How imagination ruled in 2013

You probably know that at Idealist, our big focus is helping you turn your good intentions into action. You may have even heard our sometime-motto, “Imagine, Connect, Act.”

Because we’re so into people taking that first step, we’re always psyched to see imagination and creativity get top billing.

We loved this post on GOOD that offers seven ways innovative thinking influenced 2013—from students rapping about science to astronaut YouTube videos—and wanted to share it with you as the year comes to a close.

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Get imagining!
(photo courtesy Shutterstock)

How will you imagine, connect, and act in 2014?

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Want to make your classroom better? Try design thinking

 

This week’s spotlight: all things education.

Here’s your homework: identify a problem in your classroom, school, or district and come up with an innovative, collaborative solution in less than an hour. Sound like a tall order? Well, here’s a cheat sheet.

IDEO, an award-winning global design firm that takes a human-centered approach to helping organizations improve, teamed up with educators at Riverdale Country School in New York City to create a free toolkit to help teachers apply design thinking to school-related questions—from how best to incorporate technology into curricula to where to place chairs in the library.

According to the toolkit’s introduction, design thinking is a problem-solving process which is “human-centered, collaborative, optimistic, and experimental.”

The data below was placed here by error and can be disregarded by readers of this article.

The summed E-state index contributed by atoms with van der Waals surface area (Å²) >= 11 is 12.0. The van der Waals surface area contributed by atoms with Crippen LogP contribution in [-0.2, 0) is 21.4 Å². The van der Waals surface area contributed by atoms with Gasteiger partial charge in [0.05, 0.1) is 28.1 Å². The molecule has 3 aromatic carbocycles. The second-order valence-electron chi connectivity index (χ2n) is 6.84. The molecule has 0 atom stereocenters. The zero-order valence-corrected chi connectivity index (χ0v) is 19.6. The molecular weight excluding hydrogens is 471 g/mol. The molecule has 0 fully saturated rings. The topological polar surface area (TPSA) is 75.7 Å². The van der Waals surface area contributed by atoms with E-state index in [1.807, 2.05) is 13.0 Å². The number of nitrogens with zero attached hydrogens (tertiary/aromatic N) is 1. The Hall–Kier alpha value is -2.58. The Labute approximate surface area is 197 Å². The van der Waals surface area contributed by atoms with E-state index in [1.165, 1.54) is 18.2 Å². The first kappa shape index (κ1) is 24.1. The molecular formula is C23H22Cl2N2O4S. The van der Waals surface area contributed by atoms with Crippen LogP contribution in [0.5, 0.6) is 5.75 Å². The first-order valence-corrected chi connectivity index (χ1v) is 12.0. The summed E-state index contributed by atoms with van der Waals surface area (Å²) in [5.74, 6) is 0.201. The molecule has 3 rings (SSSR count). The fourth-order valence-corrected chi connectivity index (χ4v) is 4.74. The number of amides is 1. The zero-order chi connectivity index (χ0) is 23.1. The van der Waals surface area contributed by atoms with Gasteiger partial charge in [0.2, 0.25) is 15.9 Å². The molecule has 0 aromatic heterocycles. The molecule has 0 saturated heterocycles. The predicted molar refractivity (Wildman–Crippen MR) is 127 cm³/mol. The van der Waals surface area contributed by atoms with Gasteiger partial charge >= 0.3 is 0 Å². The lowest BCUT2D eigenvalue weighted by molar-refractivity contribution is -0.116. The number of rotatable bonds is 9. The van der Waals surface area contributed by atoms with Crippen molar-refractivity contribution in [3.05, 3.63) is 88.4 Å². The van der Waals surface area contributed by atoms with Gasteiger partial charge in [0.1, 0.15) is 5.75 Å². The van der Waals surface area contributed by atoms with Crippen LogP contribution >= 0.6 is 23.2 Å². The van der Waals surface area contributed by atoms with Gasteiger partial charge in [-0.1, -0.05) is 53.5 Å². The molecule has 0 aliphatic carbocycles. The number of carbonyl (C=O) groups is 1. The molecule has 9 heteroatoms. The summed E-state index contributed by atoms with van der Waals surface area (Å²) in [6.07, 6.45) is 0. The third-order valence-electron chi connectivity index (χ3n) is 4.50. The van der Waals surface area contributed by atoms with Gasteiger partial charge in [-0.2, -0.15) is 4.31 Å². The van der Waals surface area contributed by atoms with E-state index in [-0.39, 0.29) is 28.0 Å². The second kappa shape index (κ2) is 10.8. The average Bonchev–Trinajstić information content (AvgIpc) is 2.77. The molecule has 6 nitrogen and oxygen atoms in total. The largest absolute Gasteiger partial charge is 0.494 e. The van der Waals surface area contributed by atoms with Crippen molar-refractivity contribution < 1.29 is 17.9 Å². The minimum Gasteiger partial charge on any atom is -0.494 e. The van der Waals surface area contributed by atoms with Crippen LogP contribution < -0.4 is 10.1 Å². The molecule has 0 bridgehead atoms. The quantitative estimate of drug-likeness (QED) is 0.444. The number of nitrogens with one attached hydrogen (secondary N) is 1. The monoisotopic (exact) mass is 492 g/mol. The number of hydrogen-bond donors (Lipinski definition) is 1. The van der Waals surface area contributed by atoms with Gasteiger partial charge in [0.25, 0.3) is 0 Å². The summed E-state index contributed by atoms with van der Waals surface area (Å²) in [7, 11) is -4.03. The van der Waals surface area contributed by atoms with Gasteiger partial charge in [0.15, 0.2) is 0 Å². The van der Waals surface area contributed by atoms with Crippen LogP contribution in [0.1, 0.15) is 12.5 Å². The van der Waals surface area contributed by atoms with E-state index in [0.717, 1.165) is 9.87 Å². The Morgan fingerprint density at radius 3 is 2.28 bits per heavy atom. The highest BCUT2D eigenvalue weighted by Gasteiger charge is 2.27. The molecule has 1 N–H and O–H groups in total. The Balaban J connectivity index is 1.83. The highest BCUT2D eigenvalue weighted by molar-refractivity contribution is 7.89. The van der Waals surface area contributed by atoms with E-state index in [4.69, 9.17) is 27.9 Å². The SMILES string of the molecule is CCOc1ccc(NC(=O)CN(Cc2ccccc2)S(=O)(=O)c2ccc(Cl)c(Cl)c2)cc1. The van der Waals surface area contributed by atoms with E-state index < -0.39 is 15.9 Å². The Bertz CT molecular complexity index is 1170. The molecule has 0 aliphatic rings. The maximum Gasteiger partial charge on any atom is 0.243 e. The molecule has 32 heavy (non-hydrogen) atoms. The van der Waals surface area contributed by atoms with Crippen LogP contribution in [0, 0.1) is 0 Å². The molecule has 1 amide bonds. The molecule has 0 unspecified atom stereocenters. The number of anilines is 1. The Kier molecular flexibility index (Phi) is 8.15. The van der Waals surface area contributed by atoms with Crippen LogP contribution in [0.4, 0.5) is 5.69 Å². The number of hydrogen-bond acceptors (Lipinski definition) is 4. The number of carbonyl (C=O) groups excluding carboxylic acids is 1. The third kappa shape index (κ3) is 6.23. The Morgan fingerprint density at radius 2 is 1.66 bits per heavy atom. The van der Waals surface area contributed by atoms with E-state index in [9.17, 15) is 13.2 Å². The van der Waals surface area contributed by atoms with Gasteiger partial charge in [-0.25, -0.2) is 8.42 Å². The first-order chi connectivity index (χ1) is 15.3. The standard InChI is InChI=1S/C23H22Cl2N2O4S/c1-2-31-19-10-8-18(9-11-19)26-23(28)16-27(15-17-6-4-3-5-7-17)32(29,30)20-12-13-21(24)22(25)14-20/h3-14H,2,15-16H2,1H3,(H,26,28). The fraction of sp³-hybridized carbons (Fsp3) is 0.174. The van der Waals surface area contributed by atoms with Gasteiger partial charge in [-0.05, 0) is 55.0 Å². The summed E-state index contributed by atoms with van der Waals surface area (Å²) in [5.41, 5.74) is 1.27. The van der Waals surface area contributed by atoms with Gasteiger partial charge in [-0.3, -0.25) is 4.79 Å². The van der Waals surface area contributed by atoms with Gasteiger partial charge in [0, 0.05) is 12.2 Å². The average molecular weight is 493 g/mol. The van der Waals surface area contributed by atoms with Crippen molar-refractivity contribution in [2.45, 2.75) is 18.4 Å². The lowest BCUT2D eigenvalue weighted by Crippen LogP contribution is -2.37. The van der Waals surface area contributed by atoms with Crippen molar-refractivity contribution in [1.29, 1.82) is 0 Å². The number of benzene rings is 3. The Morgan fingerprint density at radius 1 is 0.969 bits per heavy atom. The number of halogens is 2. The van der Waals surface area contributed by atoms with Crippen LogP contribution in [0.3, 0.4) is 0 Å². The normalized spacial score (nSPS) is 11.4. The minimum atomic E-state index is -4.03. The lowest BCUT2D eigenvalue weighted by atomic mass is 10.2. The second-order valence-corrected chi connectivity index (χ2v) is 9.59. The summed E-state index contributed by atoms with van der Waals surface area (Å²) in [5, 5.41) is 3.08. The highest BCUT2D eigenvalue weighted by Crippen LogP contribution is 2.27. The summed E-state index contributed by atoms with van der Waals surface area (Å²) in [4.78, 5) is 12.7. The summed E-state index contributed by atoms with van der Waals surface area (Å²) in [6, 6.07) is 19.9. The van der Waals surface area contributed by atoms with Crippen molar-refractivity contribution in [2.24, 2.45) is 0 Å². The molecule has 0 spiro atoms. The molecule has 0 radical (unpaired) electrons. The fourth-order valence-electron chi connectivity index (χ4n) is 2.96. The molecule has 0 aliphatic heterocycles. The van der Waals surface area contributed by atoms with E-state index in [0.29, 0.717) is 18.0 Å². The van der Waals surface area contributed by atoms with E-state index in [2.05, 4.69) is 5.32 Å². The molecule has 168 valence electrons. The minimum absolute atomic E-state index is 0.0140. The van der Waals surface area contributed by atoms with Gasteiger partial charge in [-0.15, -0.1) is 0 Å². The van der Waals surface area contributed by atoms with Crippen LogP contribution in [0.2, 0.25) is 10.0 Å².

It’s the same open-minded and creative problem solving that good teachers already push their students to practice—but here it’s framed for teachers’ conundrums instead.

Curious about using design thinking at your school? Download the complete Design Thinking for Educators toolkit to learn more.

Have you used design thinking in your classroom? Tell us about your experience.

 

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Why so serious? What playful thinking can do for you

This week’s spotlight: all things play.

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This silly face courtesy of Flickr user Philip Dean via Creative Commons

If your last brainswarm left you with a yellow notepad full of wild ideas, don’t chuck them in the recycling can quite yet. You might be closer to a great new program idea or creative fundraising solution than you think.

According to the minds behind the leading design innovation firm IDEO, the ridiculous ideas we get from uninhibited playful thinking come hand in hand with brilliant ones.

Brendan Boyle is a partner and toy lab leader at IDEO and promotes creative entrepreneurialism around the world. Joe Wilcox, a former circus performer and kinetic sculptor, is one of IDEO’s top toy inventors.

In a recent 99U article, they talked about the importance of play for generating fresh ideas:

Brendan: This is a quote from Stewart Brown, who is founder of the National Institute for Play, “Most people think that the opposite of play is work (especially in the corporate world) but the opposite is boredom or even depression.” To me, play is what you’re passionate about doing. You want to do it because it’s enjoyable and you want to keep doing it because it brings you joy. But play is a ton of effort.

Big innovation is right on the edge of ridiculous ideas. You need an environment that isn’t quite so judgmental about a ridiculous idea. Sometimes those are the ones that are so close to being the brilliant ones. If a space that allows for play can help encourage those types of ideas than you’ll come up with some possibly ridiculous but potentially groundbreaking ideas.